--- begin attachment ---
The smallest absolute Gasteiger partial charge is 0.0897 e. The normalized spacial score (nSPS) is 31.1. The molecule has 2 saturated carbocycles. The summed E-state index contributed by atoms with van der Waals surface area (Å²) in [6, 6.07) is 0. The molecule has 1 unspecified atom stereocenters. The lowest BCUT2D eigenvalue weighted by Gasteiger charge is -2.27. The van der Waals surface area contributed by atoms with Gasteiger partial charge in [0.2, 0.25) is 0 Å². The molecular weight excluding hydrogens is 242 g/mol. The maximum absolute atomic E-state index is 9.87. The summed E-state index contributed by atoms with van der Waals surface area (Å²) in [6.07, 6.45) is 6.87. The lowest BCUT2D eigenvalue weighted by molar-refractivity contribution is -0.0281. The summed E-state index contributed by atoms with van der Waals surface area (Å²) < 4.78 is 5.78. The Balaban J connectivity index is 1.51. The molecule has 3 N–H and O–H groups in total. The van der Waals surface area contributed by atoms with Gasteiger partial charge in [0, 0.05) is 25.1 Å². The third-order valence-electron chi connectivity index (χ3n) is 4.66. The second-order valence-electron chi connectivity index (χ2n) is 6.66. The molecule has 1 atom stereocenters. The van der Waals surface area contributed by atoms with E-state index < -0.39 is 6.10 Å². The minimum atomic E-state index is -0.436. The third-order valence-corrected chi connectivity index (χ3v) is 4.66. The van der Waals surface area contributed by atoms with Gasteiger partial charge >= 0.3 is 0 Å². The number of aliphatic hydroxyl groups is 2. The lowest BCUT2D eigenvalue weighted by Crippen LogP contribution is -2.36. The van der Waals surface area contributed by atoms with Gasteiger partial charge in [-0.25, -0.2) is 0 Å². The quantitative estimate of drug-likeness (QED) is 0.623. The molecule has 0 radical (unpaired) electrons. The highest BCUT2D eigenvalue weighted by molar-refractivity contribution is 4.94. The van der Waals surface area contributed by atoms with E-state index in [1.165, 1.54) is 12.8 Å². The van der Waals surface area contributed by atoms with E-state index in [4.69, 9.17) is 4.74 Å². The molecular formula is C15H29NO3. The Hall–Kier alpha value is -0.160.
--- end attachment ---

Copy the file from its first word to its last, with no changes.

The smallest absolute Gasteiger partial charge is 0.0897 e. The normalized spacial score (nSPS) is 31.1. The molecule has 2 saturated carbocycles. The summed E-state index contributed by atoms with van der Waals surface area (Å²) in [6, 6.07) is 0. The molecule has 1 unspecified atom stereocenters. The lowest BCUT2D eigenvalue weighted by Gasteiger charge is -2.27. The van der Waals surface area contributed by atoms with Gasteiger partial charge in [0.2, 0.25) is 0 Å². The molecular weight excluding hydrogens is 242 g/mol. The maximum absolute atomic E-state index is 9.87. The summed E-state index contributed by atoms with van der Waals surface area (Å²) in [6.07, 6.45) is 6.87. The lowest BCUT2D eigenvalue weighted by molar-refractivity contribution is -0.0281. The summed E-state index contributed by atoms with van der Waals surface area (Å²) < 4.78 is 5.78. The Balaban J connectivity index is 1.51. The molecule has 3 N–H and O–H groups in total. The van der Waals surface area contributed by atoms with Gasteiger partial charge in [0, 0.05) is 25.1 Å². The third-order valence-electron chi connectivity index (χ3n) is 4.66. The second-order valence-electron chi connectivity index (χ2n) is 6.66. The molecule has 1 atom stereocenters. The van der Waals surface area contributed by atoms with E-state index < -0.39 is 6.10 Å². The minimum atomic E-state index is -0.436. The third-order valence-corrected chi connectivity index (χ3v) is 4.66. The van der Waals surface area contributed by atoms with Gasteiger partial charge >= 0.3 is 0 Å². The number of aliphatic hydroxyl groups is 2. The lowest BCUT2D eigenvalue weighted by Crippen LogP contribution is -2.36. The van der Waals surface area contributed by atoms with Gasteiger partial charge in [-0.25, -0.2) is 0 Å². The quantitative estimate of drug-likeness (QED) is 0.623. The molecule has 0 radical (unpaired) electrons. The highest BCUT2D eigenvalue weighted by molar-refractivity contribution is 4.94. The van der Waals surface area contributed by atoms with E-state index in [1.165, 1.54) is 12.8 Å². The van der Waals surface area contributed by atoms with E-state index in [4.69, 9.17) is 4.74 Å². The molecular formula is C15H29NO3. The Hall–Kier alpha value is -0.160.